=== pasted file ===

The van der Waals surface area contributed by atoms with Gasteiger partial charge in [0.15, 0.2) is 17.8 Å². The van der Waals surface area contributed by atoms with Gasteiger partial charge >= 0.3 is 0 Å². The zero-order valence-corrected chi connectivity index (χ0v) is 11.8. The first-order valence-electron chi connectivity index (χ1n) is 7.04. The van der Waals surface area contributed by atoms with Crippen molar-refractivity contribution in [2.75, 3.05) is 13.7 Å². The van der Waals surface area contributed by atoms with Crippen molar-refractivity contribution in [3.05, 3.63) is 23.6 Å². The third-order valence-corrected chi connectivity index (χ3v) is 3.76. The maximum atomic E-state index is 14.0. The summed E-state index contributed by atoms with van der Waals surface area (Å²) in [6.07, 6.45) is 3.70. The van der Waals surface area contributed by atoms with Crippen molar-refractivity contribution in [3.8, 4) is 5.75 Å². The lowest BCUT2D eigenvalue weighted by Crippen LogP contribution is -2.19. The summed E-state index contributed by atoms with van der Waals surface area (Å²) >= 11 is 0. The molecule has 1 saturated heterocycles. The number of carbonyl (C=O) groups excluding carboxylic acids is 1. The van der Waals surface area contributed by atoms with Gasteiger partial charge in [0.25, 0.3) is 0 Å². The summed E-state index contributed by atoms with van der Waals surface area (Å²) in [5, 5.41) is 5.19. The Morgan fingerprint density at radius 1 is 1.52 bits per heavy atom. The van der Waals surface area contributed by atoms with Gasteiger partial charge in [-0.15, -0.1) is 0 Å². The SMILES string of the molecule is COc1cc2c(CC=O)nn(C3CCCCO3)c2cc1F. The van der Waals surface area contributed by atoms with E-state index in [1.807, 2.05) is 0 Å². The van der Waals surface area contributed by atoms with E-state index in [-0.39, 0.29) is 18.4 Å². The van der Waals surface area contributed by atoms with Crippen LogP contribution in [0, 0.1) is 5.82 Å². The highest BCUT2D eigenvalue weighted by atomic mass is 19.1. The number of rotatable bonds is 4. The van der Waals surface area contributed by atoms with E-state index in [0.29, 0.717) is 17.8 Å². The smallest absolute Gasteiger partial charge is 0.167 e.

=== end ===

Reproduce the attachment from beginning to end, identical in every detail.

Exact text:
The van der Waals surface area contributed by atoms with Gasteiger partial charge in [0.15, 0.2) is 17.8 Å². The van der Waals surface area contributed by atoms with Gasteiger partial charge >= 0.3 is 0 Å². The zero-order valence-corrected chi connectivity index (χ0v) is 11.8. The first-order valence-electron chi connectivity index (χ1n) is 7.04. The van der Waals surface area contributed by atoms with Crippen molar-refractivity contribution in [2.75, 3.05) is 13.7 Å². The van der Waals surface area contributed by atoms with Crippen molar-refractivity contribution in [3.05, 3.63) is 23.6 Å². The third-order valence-corrected chi connectivity index (χ3v) is 3.76. The maximum atomic E-state index is 14.0. The summed E-state index contributed by atoms with van der Waals surface area (Å²) in [6.07, 6.45) is 3.70. The van der Waals surface area contributed by atoms with Crippen molar-refractivity contribution in [3.8, 4) is 5.75 Å². The lowest BCUT2D eigenvalue weighted by Crippen LogP contribution is -2.19. The summed E-state index contributed by atoms with van der Waals surface area (Å²) >= 11 is 0. The molecule has 1 saturated heterocycles. The number of carbonyl (C=O) groups excluding carboxylic acids is 1. The van der Waals surface area contributed by atoms with Gasteiger partial charge in [0.25, 0.3) is 0 Å². The summed E-state index contributed by atoms with van der Waals surface area (Å²) in [5, 5.41) is 5.19. The Morgan fingerprint density at radius 1 is 1.52 bits per heavy atom. The van der Waals surface area contributed by atoms with Gasteiger partial charge in [-0.15, -0.1) is 0 Å². The SMILES string of the molecule is COc1cc2c(CC=O)nn(C3CCCCO3)c2cc1F. The van der Waals surface area contributed by atoms with E-state index in [1.807, 2.05) is 0 Å². The van der Waals surface area contributed by atoms with E-state index in [-0.39, 0.29) is 18.4 Å². The van der Waals surface area contributed by atoms with Crippen LogP contribution in [0, 0.1) is 5.82 Å². The highest BCUT2D eigenvalue weighted by atomic mass is 19.1. The number of rotatable bonds is 4. The van der Waals surface area contributed by atoms with E-state index in [0.29, 0.717) is 17.8 Å². The smallest absolute Gasteiger partial charge is 0.167 e.